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I'd hardly consider my Yukon to have a sport suspension. Sure, it doesn't float like my Buick Enclave did, but it's not exactly like it rides on rails. I'm sure other full size SUVs with "sport suspensions" [Range Rover Sport, Mercedes GL65...] have firmer suspensions than the Yukon platform does, without buffeting.

 

If the buffeting really is a result of the suspension, why does it only manifest itself at between 40mph and 70mph?

 

I think this is an unintended design flaw. A bug. Hopefully it's something that can be corrected with parts and not something structural as those Toyota engineers highlighted in this paper.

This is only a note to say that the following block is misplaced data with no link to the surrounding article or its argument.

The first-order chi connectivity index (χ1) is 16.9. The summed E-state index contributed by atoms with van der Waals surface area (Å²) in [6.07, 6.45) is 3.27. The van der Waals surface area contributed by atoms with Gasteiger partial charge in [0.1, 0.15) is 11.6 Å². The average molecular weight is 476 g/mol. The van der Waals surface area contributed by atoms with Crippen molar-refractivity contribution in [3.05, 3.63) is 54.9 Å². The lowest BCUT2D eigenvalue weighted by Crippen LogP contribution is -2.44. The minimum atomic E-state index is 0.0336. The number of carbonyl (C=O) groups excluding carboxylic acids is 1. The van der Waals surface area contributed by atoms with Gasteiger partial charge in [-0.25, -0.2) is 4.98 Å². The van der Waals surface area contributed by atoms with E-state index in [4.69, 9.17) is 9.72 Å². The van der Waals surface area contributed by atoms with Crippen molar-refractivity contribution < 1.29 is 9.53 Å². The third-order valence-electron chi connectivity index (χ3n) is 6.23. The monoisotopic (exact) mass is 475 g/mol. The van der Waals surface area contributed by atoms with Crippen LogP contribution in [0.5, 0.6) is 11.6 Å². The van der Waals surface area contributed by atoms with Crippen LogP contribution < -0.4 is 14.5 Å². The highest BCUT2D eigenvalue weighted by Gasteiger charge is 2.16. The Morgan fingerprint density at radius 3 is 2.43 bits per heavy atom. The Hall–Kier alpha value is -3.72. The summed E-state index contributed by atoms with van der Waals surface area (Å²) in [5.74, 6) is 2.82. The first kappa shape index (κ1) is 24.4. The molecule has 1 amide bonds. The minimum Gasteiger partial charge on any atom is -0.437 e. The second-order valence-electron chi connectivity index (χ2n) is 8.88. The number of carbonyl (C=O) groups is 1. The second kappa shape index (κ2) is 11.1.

--

Marc

The engineer is referring to the models that have magnetic ride suspensions. Tahoe/Suburban LTZ's, Denali's and Escalades.

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" The buffeting, air pressure are a result of the designed firm SPORT suspension transmitting the road tire noise into the cabin. "

 

If this is the scape goat GM is now using, get an attorney immediately. Basically, this translates into 'we designed this flaw into the vehicle, we know we did, did not care to to you about it, and that is the way it is ... if you get sick, have headaches, vestibular disorientation (which will result in an accident), that is your personal medical problem and not GM, GMC nor the dealer's problem...so good luck with that, thanks for $70K and bugger off util 2018.